Report: Mobile Surpasses Print in terms of Time Spent, but Ad Dollars Aren’t Following

According to digital measurement firm eMarketer, the time consumers spend on mobile devices has surpasses that of print media for the first time ever, following research in 2010 that pegged the two neck and neck at 50 percent each. Time spent on mobile devices is now an average of 65 minutes a day, compared to 44 …   Read More

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According to digital measurement firm eMarketer, the time consumers spend on mobile devices has surpasses that of print media for the first time ever, following research in 2010 that pegged the two neck and neck at 50 percent each.

Time spent on mobile devices is now an average of 65 minutes a day, compared to 44 minutes a day for print (magazines and newspapers combined).  Time on the internet was 2 hours and 47 minutes (an increase of 12 minutes from 2010), but TV still dominates with an average of 4 hours and 34 minutes. TV was also able to increase its share of people’s time by 10 minutes.

Most interesting from our point of view is the continued expansion of mobile engagement in general.  Mobile saw both the biggest absolute and percentage jumps in time spent. That additional 15 minutes translates into a 30 percent increase, meaning roughly 10 percent of the average U.S. adult’s day is now spent on mobile, yet mobile only accounts for about 1 percent of advertising spending.  Surprisingly, print still commands an outsized share of ad budgets, taking 25 percent of ad spending, despite dwindling to only 7 percent of time spent with all types of print media.

So it continues — even though consumers spend an increasingly dominant amount of time on mobile devices, brands still aren’t adjusting their marketing budgets to account for it.  Why do you think this is still the case?  Is it a lack of understanding?  Is it fear over annoying users or violating privacy regulations?  We’d love to hear your opinions in the comment section.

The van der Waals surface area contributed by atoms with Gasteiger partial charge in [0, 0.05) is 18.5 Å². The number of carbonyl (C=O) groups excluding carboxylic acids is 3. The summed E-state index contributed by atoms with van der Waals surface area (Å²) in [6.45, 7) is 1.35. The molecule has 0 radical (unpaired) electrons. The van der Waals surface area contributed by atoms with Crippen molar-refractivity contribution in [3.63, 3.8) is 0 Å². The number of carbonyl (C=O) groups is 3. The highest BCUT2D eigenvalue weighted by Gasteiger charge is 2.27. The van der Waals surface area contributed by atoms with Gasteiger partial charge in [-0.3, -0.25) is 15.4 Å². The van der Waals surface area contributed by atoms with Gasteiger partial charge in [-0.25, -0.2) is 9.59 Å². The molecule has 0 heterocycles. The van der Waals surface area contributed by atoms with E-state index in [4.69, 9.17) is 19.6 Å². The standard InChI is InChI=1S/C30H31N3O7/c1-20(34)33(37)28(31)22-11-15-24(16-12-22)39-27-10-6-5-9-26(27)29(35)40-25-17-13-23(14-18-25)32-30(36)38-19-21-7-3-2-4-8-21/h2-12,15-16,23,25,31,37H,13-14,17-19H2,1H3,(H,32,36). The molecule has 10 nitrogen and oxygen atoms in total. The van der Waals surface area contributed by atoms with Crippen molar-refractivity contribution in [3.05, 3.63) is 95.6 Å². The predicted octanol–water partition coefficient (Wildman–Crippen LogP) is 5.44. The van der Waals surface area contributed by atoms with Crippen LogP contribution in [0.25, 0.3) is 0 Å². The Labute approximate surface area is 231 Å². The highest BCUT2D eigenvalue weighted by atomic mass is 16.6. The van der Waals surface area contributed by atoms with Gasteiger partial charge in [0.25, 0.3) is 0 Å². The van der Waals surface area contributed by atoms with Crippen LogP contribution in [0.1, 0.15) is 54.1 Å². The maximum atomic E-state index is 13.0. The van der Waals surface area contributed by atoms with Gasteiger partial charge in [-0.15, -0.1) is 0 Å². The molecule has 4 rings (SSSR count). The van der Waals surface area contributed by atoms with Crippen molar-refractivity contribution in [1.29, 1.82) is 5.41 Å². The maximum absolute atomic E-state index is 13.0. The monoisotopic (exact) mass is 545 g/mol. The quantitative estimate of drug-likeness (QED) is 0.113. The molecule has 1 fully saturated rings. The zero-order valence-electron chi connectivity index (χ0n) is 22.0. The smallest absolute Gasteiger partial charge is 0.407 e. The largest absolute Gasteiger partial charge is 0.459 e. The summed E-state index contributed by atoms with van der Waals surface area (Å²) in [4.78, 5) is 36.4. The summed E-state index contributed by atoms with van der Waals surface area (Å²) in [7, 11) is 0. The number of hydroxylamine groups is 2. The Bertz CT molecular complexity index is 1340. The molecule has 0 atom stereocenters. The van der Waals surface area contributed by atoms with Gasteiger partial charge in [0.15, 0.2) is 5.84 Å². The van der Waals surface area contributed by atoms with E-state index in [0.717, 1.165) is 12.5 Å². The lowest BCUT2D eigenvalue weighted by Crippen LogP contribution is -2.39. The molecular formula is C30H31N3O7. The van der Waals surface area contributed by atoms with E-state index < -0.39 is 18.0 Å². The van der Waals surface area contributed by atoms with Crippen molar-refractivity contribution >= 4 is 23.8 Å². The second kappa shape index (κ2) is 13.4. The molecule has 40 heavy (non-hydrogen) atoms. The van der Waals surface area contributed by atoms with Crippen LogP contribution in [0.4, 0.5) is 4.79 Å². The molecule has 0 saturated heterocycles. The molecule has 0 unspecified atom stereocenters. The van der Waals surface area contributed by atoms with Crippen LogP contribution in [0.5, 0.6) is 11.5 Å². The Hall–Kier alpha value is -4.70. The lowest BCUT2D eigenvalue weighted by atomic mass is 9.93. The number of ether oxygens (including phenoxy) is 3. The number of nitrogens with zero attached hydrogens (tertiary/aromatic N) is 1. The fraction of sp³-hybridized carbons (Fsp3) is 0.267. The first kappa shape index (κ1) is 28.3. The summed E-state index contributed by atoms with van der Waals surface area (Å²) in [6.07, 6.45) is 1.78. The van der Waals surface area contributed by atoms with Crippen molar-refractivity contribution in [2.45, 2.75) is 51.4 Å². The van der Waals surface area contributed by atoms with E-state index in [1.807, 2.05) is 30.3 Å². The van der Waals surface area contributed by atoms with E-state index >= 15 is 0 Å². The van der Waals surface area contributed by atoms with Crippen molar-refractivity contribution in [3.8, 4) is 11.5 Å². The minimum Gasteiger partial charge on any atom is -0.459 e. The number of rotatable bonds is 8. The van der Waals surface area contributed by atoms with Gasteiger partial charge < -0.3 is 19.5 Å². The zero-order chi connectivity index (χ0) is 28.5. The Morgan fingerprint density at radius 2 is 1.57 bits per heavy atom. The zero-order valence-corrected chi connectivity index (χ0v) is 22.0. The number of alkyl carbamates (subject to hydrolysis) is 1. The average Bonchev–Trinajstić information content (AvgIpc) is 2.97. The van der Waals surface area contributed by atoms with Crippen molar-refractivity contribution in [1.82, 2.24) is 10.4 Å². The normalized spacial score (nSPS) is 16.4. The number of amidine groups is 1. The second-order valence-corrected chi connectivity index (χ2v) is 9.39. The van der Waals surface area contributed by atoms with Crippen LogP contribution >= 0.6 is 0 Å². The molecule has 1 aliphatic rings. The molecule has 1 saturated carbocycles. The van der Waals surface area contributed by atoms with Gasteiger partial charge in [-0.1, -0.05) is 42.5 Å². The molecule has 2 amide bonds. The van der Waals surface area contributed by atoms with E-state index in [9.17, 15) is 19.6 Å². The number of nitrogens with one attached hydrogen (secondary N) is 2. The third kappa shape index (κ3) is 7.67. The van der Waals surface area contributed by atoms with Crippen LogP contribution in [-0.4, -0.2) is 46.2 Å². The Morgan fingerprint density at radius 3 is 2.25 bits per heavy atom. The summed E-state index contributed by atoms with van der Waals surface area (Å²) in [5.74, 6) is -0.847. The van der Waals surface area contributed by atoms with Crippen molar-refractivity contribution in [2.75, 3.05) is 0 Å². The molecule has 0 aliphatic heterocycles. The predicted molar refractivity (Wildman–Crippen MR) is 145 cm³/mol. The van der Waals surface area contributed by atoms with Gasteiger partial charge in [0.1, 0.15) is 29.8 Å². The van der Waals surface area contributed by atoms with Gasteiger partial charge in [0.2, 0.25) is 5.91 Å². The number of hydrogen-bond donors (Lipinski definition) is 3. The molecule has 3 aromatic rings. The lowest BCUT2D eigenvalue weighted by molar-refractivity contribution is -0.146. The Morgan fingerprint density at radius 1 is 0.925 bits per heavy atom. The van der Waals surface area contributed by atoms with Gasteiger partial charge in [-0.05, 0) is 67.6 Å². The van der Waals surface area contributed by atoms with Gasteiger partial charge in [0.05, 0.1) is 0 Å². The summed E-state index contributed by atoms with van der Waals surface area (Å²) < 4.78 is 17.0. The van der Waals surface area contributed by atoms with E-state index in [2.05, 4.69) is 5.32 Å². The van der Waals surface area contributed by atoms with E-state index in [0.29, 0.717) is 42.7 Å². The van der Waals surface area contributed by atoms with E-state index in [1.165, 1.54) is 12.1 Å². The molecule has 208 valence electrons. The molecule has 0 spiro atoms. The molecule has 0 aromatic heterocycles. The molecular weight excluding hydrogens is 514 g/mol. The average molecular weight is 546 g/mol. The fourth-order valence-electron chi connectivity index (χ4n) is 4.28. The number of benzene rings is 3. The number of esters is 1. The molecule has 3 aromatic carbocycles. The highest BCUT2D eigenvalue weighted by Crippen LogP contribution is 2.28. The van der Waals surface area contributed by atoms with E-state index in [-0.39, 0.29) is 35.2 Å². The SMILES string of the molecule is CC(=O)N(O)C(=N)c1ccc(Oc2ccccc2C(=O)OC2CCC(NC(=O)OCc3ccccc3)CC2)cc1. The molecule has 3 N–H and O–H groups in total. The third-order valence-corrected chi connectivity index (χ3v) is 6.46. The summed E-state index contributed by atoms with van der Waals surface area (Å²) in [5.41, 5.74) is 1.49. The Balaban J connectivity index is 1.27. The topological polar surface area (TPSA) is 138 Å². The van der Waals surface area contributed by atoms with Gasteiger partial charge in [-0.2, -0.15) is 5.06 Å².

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3 comments

  1. Steve

    I think it is the 'stick in the mud syndrome'. I have clients that jump at the opportunity to use my mobile services and consulting, and I have many that don't. Those that don't always happen to be business people that actually expect customer to keep coming into their stores. Those that are using mobile services are going after new customers and developing customer loyalty.

  2. keith

    I think most companies are just watching and waiting for a successful leader to emerge to provide a good winning model. As your article suggests, the numbers are getting to compelling for companies to continue to ignore much longer.

  3. Quentin Aisbett

    A lot surprises me when it comes to business preparation or engagement in a digital environment, to the point that I really shouldn't be surprised. But, it is mobile advertising that I don't understand, why are some simply not identifying the opportunity? Just reward for those with an open mind I guess….

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